A high hedge of thorns soon grew around the palace, and every year it became higher and thicker, till at last the whole palace was surrounded and hidden, so that not even the roof or the chimneys could be seen.

But there went a report through all the land of the beautiful sleeping Briar Rose, for thus was the king’s daughter called; so that from time to time several kings’ sons came, and tried to break through the thicket into the palace.

This they could never do; for the thorns and bushes laid hold of them as it were with hands, and there they stuck fast and died miserably.

After many, many years there came another king’s son into that land, and an old man told him the story of the thicket of thorns, and how a beautiful palace stood behind it, in which was a wondrous princess, called Briar Rose, asleep with all her court. He told, too, how he had heard from his grandfather that many, many princes had come, and had tried to break through the thicket, but had stuck fast and died.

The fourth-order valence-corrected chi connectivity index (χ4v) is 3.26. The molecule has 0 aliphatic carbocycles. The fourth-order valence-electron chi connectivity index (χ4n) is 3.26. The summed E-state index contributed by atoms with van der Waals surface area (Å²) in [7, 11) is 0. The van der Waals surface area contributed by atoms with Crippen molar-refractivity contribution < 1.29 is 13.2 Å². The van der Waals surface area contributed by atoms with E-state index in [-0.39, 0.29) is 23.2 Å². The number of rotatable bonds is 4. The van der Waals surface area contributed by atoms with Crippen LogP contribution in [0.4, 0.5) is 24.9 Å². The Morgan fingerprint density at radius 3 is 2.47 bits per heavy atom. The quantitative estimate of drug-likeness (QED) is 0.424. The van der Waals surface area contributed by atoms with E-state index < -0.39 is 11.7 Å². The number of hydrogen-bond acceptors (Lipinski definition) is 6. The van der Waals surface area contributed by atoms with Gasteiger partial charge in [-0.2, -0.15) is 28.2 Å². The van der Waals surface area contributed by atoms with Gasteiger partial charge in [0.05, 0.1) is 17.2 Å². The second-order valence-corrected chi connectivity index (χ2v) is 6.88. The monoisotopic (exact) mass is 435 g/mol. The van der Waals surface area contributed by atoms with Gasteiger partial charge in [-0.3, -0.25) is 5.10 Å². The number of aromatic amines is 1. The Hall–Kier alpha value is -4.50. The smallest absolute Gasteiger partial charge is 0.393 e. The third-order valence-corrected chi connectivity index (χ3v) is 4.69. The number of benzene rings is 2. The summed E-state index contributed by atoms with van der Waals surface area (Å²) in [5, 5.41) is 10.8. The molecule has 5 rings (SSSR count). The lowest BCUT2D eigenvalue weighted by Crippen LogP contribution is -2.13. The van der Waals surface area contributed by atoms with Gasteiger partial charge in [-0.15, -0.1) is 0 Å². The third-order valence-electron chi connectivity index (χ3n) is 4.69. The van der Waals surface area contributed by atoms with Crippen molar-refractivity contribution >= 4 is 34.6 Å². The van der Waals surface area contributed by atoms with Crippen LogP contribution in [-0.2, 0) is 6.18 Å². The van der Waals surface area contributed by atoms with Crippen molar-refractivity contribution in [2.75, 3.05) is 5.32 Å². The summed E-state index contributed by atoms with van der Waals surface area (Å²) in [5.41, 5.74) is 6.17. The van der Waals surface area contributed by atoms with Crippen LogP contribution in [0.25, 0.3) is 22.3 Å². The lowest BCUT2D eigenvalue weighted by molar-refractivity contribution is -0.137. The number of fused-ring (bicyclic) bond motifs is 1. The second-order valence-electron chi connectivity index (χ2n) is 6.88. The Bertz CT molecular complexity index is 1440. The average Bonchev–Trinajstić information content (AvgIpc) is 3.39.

129

Then the young prince said, “All this shall not frighten me; I will go and see Briar Rose.” The old man tried to dissuade him, but he persisted in going.

Now that very day the hundred years were completed; and as the prince came to the thicket he saw nothing but beautiful flowering shrubs, through which he passed with ease, and they closed after him as firm as ever.

Then he came at last to the palace, and there in the yard lay the dogs asleep, and the horses in the stables, and on the roof sat the pigeons fast asleep with their heads under their wings; and when he came into the palace, the flies slept on the walls, and the cook in the kitchen was still holding up her hand as if she would beat the boy, and the maid sat with a black fowl in her hand ready to be plucked.